DARWIN, Australia (AP) — Firefighters who fought a blaze at a house in the tropical Australian city of Darwin on Thursday contended with the added distraction of being watched by a 13-foot long pet crocodile.
The fire destroyed the two-story house in the upscale suburb of Fannie Bay but did not harm the huge reptile, a female named Albert, which lives in a backyard enclosure, firefighter Bill Gleeson said.
“Thankfully the crocodile didn’t affect our operations at all,” Gleeson told reporters.
“It’s well contained and clearly unaffected by fire. He seemed quite happy to look at me as I was protecting the premises,” Gleeson added.
Wildlife ranger Tom Nichols said crocodiles were rare in the Darwin suburbs. The pet had been living at the property since before crocodiles became a protected species under federal law in the early 1970s.
Gleeson said there was no one in the house by the time firefighters arrived. The fire appeared to have been caused by a clothes iron that was mistakenly left switched on, a government statement said.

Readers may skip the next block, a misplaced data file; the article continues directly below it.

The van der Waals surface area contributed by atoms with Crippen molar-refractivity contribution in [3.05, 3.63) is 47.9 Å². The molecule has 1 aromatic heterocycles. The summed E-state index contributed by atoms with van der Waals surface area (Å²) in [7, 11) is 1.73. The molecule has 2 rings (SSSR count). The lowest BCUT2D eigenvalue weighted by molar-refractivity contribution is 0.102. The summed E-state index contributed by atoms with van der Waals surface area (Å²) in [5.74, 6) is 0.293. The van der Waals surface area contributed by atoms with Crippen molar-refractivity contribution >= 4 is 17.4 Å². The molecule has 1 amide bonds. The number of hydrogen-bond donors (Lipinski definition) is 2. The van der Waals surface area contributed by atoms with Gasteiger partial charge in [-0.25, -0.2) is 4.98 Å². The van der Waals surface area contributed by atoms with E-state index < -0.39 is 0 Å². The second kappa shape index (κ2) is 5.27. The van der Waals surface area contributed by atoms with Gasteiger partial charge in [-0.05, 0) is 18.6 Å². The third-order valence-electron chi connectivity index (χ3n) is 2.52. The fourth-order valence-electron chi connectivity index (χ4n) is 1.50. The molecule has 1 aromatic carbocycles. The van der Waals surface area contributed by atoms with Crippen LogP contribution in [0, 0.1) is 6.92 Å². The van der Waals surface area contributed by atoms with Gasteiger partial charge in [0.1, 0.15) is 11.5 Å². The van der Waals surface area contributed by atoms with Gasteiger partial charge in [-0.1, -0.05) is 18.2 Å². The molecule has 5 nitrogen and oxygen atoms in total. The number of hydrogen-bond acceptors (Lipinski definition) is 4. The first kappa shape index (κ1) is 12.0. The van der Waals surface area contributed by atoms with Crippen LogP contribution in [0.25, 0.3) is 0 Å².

Authorities have yet to decide whether the croc will have to be moved.
The householder Helen Haritos told Australian Broadcasting Corp. a year ago that her croc hunter father George Haritos captured Albert in a Northern Territory river in 1958 for someone who requested a crocodile at a party but no longer wanted one after sobering up. Helen Haritos inherited Albert when her father died in 1992.
George Haritos and his three brothers became famous for accompanying Queen Elizabeth II’s husband Prince Philip, the Duke of Edinburgh, when he bagged a crocodile in Darwin Harbor in 1956.
“It’s not quite like my dog, but I do have a particular bond and care for the animal,” Helen Haritos, 64, told ABC. She could not be immediately contacted for comment on Thursday.
Crocodile numbers have exploded across Australia’s tropical north since they became protected after decades of hunting. Because saltwater crocodiles can live up to 70 years and grow throughout their lives — reaching up to 7 meters (23 feet) in length — the proportion of large crocodiles is also rising.
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